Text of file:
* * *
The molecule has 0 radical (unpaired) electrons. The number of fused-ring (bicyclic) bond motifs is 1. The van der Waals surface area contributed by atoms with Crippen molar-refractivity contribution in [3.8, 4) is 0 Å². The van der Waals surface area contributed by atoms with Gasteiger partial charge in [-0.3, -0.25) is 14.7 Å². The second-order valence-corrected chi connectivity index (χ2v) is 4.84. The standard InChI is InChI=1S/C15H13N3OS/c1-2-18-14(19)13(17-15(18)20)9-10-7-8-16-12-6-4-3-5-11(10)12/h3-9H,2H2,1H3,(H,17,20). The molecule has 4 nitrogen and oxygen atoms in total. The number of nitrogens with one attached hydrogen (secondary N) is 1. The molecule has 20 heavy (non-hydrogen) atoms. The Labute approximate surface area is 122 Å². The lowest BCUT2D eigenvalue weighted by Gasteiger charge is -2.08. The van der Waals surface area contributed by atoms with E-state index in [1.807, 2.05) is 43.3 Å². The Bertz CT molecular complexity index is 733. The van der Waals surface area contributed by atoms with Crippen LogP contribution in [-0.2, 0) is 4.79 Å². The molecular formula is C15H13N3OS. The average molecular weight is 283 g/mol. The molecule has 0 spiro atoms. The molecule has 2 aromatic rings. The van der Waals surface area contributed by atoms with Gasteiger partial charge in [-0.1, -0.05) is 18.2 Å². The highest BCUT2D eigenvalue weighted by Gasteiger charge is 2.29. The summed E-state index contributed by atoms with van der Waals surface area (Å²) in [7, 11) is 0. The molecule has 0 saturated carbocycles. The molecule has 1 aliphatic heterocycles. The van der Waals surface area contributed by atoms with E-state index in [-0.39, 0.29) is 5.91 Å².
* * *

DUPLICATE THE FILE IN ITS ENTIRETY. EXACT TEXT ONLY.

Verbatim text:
The molecule has 0 radical (unpaired) electrons. The number of fused-ring (bicyclic) bond motifs is 1. The van der Waals surface area contributed by atoms with Crippen molar-refractivity contribution in [3.8, 4) is 0 Å². The van der Waals surface area contributed by atoms with Gasteiger partial charge in [-0.3, -0.25) is 14.7 Å². The second-order valence-corrected chi connectivity index (χ2v) is 4.84. The standard InChI is InChI=1S/C15H13N3OS/c1-2-18-14(19)13(17-15(18)20)9-10-7-8-16-12-6-4-3-5-11(10)12/h3-9H,2H2,1H3,(H,17,20). The molecule has 4 nitrogen and oxygen atoms in total. The number of nitrogens with one attached hydrogen (secondary N) is 1. The molecule has 20 heavy (non-hydrogen) atoms. The Labute approximate surface area is 122 Å². The lowest BCUT2D eigenvalue weighted by Gasteiger charge is -2.08. The van der Waals surface area contributed by atoms with E-state index in [1.807, 2.05) is 43.3 Å². The Bertz CT molecular complexity index is 733. The van der Waals surface area contributed by atoms with Crippen LogP contribution in [-0.2, 0) is 4.79 Å². The molecular formula is C15H13N3OS. The average molecular weight is 283 g/mol. The molecule has 0 spiro atoms. The molecule has 2 aromatic rings. The van der Waals surface area contributed by atoms with Gasteiger partial charge in [-0.1, -0.05) is 18.2 Å². The highest BCUT2D eigenvalue weighted by Gasteiger charge is 2.29. The summed E-state index contributed by atoms with van der Waals surface area (Å²) in [7, 11) is 0. The molecule has 0 saturated carbocycles. The molecule has 1 aliphatic heterocycles. The van der Waals surface area contributed by atoms with E-state index in [-0.39, 0.29) is 5.91 Å².